Album Review: Megadeth – Warheads on Foreheads

We don’t cover compilation albums on Moshville Times as a vague rule, but this is Megadeth so we’ll make an exception. Dave, Dave and mates celebrate 35 years of Megadeth with 35 tracks across three discs covering their entire career. So how does it weigh up?

In terms of packaging it’s very nice with the digital format being accompanied by 3xCD gatefold or a deluxe 4 x vinyl box set. However, it’s the songs being presented that most people will be interested in.

Something that’s very apparent by a quick glance at the chronological list of tracks is that it’s very heavy on material from the early years, with the more recent releases having far less of an influence. And this is fine. It’s representative of Megadeth’s history in terms of when they were at their best, though the highlights of recent years are present and correct.

Let’s look at the balance:

  • Killing Is My Business – 3 tracks
  • Peace Sells – 4 tracks
  • SFSGSW – 2 tracks
  • Rust in Peace – 6 tracks
  • Countdown – 3 tracks
  • Last Action Hero soundtrack – 1 track
  • Youthanasia – 3 tracks
  • Trust – 2 tracks
  • Risk – 1 track
  • The World Needs a Hero – 1 track
  • The System Has Failed – 1 track
  • United Abominations – 1 track
  • Endgame – 1 track
  • Thirteen – 1 track
  • Super Collider – 1 track
  • Dystopia – 4 tracks

Other than the fact that I would include pretty much every track from their first six albums, this ratio is an honest one. Every studio album gets an outing (plus one soundtrack, though I’d have liked “Go To Hell” from Bill & Ted’s Bogus Journey included seeing as Last Action Hero gets a nod), and with an appropriate balance given the quality of the release. They’ve also almost nailed the “best” tracks from each album. Though, as I said, with the earlier LPs that’s far more difficult as they’re far better.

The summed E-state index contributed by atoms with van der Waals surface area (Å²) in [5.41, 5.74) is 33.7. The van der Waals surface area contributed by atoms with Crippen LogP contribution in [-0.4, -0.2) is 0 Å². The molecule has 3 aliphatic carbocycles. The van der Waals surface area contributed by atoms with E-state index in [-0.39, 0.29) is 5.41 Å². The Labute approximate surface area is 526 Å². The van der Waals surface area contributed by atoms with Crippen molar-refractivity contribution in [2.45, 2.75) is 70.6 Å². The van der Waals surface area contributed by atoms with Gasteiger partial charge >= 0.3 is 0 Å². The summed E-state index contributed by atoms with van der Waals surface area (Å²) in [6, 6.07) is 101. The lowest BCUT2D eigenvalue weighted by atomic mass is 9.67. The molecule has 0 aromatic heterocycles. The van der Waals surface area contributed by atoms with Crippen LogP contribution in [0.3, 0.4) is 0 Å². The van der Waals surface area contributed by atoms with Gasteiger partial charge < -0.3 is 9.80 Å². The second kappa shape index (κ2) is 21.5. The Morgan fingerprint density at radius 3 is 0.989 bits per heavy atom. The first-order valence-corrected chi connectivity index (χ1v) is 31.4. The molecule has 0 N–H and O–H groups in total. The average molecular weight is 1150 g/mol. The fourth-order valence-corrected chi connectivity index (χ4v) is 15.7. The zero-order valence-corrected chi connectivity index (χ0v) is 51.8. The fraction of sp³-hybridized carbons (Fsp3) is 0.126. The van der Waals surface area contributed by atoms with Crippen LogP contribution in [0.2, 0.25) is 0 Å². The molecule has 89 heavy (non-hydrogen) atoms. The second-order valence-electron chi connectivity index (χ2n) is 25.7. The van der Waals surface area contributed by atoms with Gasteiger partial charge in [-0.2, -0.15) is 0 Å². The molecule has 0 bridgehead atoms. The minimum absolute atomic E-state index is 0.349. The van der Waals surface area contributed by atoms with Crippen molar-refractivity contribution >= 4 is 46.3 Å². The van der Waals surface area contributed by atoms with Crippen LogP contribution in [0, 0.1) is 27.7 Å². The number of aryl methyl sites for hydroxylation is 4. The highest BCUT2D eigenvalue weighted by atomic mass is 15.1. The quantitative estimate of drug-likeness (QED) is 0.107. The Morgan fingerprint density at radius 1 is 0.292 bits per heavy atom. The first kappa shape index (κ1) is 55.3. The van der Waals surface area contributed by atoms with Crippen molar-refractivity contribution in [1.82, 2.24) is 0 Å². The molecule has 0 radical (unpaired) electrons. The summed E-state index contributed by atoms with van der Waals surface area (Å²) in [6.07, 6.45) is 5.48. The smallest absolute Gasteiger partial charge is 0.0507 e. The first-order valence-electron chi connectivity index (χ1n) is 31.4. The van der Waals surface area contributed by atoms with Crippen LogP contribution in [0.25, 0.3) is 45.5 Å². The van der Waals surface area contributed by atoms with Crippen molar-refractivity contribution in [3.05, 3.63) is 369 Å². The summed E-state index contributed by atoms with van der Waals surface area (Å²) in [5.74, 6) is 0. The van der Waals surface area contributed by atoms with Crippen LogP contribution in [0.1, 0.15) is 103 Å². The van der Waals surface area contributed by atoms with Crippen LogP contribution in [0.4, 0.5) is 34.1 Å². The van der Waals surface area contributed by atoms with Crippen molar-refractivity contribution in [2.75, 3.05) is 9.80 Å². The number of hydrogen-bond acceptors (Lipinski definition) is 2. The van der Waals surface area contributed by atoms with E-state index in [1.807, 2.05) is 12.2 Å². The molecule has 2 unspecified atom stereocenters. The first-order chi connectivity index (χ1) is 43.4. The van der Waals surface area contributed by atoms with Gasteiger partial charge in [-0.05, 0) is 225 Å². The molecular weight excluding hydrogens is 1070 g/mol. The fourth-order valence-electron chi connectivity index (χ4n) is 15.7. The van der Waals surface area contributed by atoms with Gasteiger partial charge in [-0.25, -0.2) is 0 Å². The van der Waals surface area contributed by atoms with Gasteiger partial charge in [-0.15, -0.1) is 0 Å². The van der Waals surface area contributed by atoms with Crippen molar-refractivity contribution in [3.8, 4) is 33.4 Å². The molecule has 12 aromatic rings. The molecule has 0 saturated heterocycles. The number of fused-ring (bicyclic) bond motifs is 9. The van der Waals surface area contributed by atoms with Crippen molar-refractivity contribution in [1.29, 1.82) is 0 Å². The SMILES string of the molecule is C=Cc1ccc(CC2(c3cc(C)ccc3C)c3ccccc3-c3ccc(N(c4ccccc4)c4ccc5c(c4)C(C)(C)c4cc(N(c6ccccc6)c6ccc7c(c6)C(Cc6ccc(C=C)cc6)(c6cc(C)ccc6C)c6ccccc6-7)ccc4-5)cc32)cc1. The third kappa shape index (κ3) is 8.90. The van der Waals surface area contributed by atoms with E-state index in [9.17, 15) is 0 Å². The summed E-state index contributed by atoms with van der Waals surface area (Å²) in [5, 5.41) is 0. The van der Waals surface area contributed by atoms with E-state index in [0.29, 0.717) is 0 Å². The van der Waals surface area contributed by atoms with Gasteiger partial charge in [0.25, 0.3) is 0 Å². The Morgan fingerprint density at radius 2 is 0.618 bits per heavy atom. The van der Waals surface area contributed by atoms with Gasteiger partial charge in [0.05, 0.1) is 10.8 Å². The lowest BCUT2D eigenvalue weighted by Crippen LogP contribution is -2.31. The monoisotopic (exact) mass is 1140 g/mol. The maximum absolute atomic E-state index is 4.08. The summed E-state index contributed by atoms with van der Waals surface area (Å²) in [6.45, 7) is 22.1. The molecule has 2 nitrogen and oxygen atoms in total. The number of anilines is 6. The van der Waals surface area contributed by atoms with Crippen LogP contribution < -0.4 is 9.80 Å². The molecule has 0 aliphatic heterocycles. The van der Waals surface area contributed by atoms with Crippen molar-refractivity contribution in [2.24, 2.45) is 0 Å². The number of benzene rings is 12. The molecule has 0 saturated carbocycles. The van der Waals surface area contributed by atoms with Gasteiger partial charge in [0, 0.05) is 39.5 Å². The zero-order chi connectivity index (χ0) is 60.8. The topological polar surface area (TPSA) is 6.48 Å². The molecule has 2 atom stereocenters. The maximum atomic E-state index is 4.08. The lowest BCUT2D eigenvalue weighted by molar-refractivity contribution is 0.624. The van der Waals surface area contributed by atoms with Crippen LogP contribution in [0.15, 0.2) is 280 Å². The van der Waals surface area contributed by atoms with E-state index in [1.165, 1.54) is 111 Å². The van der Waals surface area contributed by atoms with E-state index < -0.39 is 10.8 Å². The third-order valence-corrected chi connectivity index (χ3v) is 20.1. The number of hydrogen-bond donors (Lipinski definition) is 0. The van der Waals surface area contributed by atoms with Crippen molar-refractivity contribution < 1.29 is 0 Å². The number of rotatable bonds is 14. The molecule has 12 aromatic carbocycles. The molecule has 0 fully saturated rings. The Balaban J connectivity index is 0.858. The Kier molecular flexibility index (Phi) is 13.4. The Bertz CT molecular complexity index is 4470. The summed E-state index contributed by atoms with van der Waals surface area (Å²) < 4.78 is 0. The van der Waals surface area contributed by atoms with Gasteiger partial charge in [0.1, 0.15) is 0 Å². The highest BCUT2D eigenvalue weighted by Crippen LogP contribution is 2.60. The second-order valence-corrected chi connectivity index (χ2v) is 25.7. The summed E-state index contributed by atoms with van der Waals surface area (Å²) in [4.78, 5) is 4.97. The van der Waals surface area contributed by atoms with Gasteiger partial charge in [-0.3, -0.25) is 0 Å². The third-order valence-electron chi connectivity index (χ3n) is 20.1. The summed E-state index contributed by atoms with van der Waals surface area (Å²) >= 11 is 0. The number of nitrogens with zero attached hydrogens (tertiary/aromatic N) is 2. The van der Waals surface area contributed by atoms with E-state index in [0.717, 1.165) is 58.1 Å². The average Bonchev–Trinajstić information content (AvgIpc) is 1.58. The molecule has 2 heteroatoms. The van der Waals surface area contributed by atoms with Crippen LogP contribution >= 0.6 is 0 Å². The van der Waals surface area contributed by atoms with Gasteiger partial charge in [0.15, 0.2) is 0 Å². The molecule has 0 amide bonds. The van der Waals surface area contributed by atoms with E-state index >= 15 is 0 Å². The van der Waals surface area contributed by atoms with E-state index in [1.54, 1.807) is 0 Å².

As with Megadeth’s history, it starts strong, gets stronger, then tails off… until we get to Dystopia where it all comes back to life again.

This is an honest compilation. While the weaker albums only field a single track, at least they have pulled a decent one out for each. Warheads on Foreheads is a genuinely well-thought out compilation which would be worth buying for someone who doesn’t already have all the albums. If they want to see the band live sometime, then the setlist will largely be culled from this collection.

However… I’d still say you’d be best off spending a bit more and buying all six albums from Killing to Youthanasia, then chucking Dystopia into your basket as well. You’ll get more tracks and all of the good stuff (minus the soundtrack songs).

Warheads On Foreheads is released on 22nd March in a variety of formats

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